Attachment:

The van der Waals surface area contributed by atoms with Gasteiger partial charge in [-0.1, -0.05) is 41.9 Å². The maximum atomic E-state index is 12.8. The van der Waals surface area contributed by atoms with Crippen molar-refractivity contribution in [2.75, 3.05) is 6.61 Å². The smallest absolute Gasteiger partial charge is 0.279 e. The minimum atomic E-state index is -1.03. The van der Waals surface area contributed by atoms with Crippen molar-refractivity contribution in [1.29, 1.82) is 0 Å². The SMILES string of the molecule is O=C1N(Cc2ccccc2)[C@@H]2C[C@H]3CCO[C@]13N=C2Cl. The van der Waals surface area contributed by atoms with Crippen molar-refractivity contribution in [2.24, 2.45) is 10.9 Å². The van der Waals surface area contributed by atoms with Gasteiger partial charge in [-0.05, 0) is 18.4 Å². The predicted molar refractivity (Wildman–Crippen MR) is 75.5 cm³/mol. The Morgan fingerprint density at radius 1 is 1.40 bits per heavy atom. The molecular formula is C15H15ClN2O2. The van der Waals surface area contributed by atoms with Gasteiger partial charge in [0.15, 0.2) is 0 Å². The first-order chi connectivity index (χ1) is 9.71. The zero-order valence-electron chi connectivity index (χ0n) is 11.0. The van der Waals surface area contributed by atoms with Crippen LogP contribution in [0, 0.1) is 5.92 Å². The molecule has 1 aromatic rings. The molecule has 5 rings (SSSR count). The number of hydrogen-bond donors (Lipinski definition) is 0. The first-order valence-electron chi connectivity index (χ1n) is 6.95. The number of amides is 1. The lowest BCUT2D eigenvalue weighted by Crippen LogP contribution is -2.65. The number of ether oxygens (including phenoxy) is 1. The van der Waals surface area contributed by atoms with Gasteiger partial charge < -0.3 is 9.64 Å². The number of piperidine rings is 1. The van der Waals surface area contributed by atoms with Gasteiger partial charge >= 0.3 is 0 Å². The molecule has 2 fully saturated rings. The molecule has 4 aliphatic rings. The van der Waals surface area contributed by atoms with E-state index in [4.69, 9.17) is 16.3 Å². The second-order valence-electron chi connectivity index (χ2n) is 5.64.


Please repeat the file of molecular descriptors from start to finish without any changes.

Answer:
The van der Waals surface area contributed by atoms with Gasteiger partial charge in [-0.1, -0.05) is 41.9 Å². The maximum atomic E-state index is 12.8. The van der Waals surface area contributed by atoms with Crippen molar-refractivity contribution in [2.75, 3.05) is 6.61 Å². The smallest absolute Gasteiger partial charge is 0.279 e. The minimum atomic E-state index is -1.03. The van der Waals surface area contributed by atoms with Crippen molar-refractivity contribution in [1.29, 1.82) is 0 Å². The SMILES string of the molecule is O=C1N(Cc2ccccc2)[C@@H]2C[C@H]3CCO[C@]13N=C2Cl. The van der Waals surface area contributed by atoms with Crippen molar-refractivity contribution in [2.24, 2.45) is 10.9 Å². The van der Waals surface area contributed by atoms with Gasteiger partial charge in [-0.05, 0) is 18.4 Å². The predicted molar refractivity (Wildman–Crippen MR) is 75.5 cm³/mol. The Morgan fingerprint density at radius 1 is 1.40 bits per heavy atom. The molecular formula is C15H15ClN2O2. The van der Waals surface area contributed by atoms with Gasteiger partial charge in [0.15, 0.2) is 0 Å². The first-order chi connectivity index (χ1) is 9.71. The zero-order valence-electron chi connectivity index (χ0n) is 11.0. The van der Waals surface area contributed by atoms with Crippen LogP contribution in [0, 0.1) is 5.92 Å². The molecule has 1 aromatic rings. The molecule has 5 rings (SSSR count). The number of hydrogen-bond donors (Lipinski definition) is 0. The first-order valence-electron chi connectivity index (χ1n) is 6.95. The number of amides is 1. The lowest BCUT2D eigenvalue weighted by Crippen LogP contribution is -2.65. The number of ether oxygens (including phenoxy) is 1. The van der Waals surface area contributed by atoms with Gasteiger partial charge < -0.3 is 9.64 Å². The number of piperidine rings is 1. The van der Waals surface area contributed by atoms with Gasteiger partial charge >= 0.3 is 0 Å². The molecule has 2 fully saturated rings. The molecule has 4 aliphatic rings. The van der Waals surface area contributed by atoms with E-state index in [4.69, 9.17) is 16.3 Å². The second-order valence-electron chi connectivity index (χ2n) is 5.64.